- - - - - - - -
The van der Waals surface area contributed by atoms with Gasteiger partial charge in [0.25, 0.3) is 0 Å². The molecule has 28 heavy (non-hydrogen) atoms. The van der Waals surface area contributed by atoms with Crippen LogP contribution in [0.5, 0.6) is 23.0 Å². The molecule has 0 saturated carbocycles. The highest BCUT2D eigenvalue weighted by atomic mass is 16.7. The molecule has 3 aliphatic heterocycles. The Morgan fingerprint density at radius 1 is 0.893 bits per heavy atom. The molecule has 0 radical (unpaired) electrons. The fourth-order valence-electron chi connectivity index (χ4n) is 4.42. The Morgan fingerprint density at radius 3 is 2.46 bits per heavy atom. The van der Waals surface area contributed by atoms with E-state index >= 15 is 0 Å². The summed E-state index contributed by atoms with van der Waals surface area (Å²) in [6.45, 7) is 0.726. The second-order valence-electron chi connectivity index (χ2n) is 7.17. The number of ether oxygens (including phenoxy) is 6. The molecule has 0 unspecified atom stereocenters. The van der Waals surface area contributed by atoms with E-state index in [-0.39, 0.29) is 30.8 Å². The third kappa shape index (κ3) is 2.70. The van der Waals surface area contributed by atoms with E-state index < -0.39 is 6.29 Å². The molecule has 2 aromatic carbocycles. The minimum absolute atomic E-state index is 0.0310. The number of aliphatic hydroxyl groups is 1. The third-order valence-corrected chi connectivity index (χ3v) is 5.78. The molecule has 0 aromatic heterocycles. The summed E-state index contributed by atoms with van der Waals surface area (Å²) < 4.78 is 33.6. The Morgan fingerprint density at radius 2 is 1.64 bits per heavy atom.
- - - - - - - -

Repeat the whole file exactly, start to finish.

The van der Waals surface area contributed by atoms with Gasteiger partial charge in [0.25, 0.3) is 0 Å². The molecule has 28 heavy (non-hydrogen) atoms. The van der Waals surface area contributed by atoms with Crippen LogP contribution in [0.5, 0.6) is 23.0 Å². The molecule has 0 saturated carbocycles. The highest BCUT2D eigenvalue weighted by atomic mass is 16.7. The molecule has 3 aliphatic heterocycles. The Morgan fingerprint density at radius 1 is 0.893 bits per heavy atom. The molecule has 0 radical (unpaired) electrons. The fourth-order valence-electron chi connectivity index (χ4n) is 4.42. The Morgan fingerprint density at radius 3 is 2.46 bits per heavy atom. The van der Waals surface area contributed by atoms with E-state index >= 15 is 0 Å². The summed E-state index contributed by atoms with van der Waals surface area (Å²) in [6.45, 7) is 0.726. The second-order valence-electron chi connectivity index (χ2n) is 7.17. The number of ether oxygens (including phenoxy) is 6. The molecule has 0 unspecified atom stereocenters. The van der Waals surface area contributed by atoms with E-state index in [-0.39, 0.29) is 30.8 Å². The third kappa shape index (κ3) is 2.70. The van der Waals surface area contributed by atoms with E-state index < -0.39 is 6.29 Å². The molecule has 2 aromatic carbocycles. The minimum absolute atomic E-state index is 0.0310. The number of aliphatic hydroxyl groups is 1. The third-order valence-corrected chi connectivity index (χ3v) is 5.78. The molecule has 0 aromatic heterocycles. The summed E-state index contributed by atoms with van der Waals surface area (Å²) < 4.78 is 33.6. The Morgan fingerprint density at radius 2 is 1.64 bits per heavy atom.